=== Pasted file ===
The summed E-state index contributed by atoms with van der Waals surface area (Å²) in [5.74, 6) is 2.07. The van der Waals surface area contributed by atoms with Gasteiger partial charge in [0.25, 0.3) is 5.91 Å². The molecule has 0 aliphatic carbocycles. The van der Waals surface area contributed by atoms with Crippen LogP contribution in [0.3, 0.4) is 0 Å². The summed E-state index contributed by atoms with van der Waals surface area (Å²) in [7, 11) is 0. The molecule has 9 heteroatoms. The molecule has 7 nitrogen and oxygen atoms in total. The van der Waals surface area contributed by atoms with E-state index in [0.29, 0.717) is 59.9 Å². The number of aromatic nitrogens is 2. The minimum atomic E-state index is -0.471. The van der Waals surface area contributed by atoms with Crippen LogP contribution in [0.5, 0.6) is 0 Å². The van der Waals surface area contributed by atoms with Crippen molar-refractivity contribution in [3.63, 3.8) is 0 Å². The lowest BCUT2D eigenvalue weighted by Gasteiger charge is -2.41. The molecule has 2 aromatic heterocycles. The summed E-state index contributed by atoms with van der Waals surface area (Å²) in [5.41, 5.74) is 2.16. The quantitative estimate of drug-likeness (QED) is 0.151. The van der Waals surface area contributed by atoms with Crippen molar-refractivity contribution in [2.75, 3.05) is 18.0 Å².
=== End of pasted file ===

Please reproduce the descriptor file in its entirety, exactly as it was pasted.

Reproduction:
The summed E-state index contributed by atoms with van der Waals surface area (Å²) in [5.74, 6) is 2.07. The van der Waals surface area contributed by atoms with Gasteiger partial charge in [0.25, 0.3) is 5.91 Å². The molecule has 0 aliphatic carbocycles. The van der Waals surface area contributed by atoms with Crippen LogP contribution in [0.3, 0.4) is 0 Å². The summed E-state index contributed by atoms with van der Waals surface area (Å²) in [7, 11) is 0. The molecule has 9 heteroatoms. The molecule has 7 nitrogen and oxygen atoms in total. The van der Waals surface area contributed by atoms with E-state index in [0.29, 0.717) is 59.9 Å². The number of aromatic nitrogens is 2. The minimum atomic E-state index is -0.471. The van der Waals surface area contributed by atoms with Crippen LogP contribution in [0.5, 0.6) is 0 Å². The van der Waals surface area contributed by atoms with Crippen molar-refractivity contribution in [3.63, 3.8) is 0 Å². The lowest BCUT2D eigenvalue weighted by Gasteiger charge is -2.41. The molecule has 2 aromatic heterocycles. The summed E-state index contributed by atoms with van der Waals surface area (Å²) in [5.41, 5.74) is 2.16. The quantitative estimate of drug-likeness (QED) is 0.151. The van der Waals surface area contributed by atoms with Crippen molar-refractivity contribution in [2.75, 3.05) is 18.0 Å².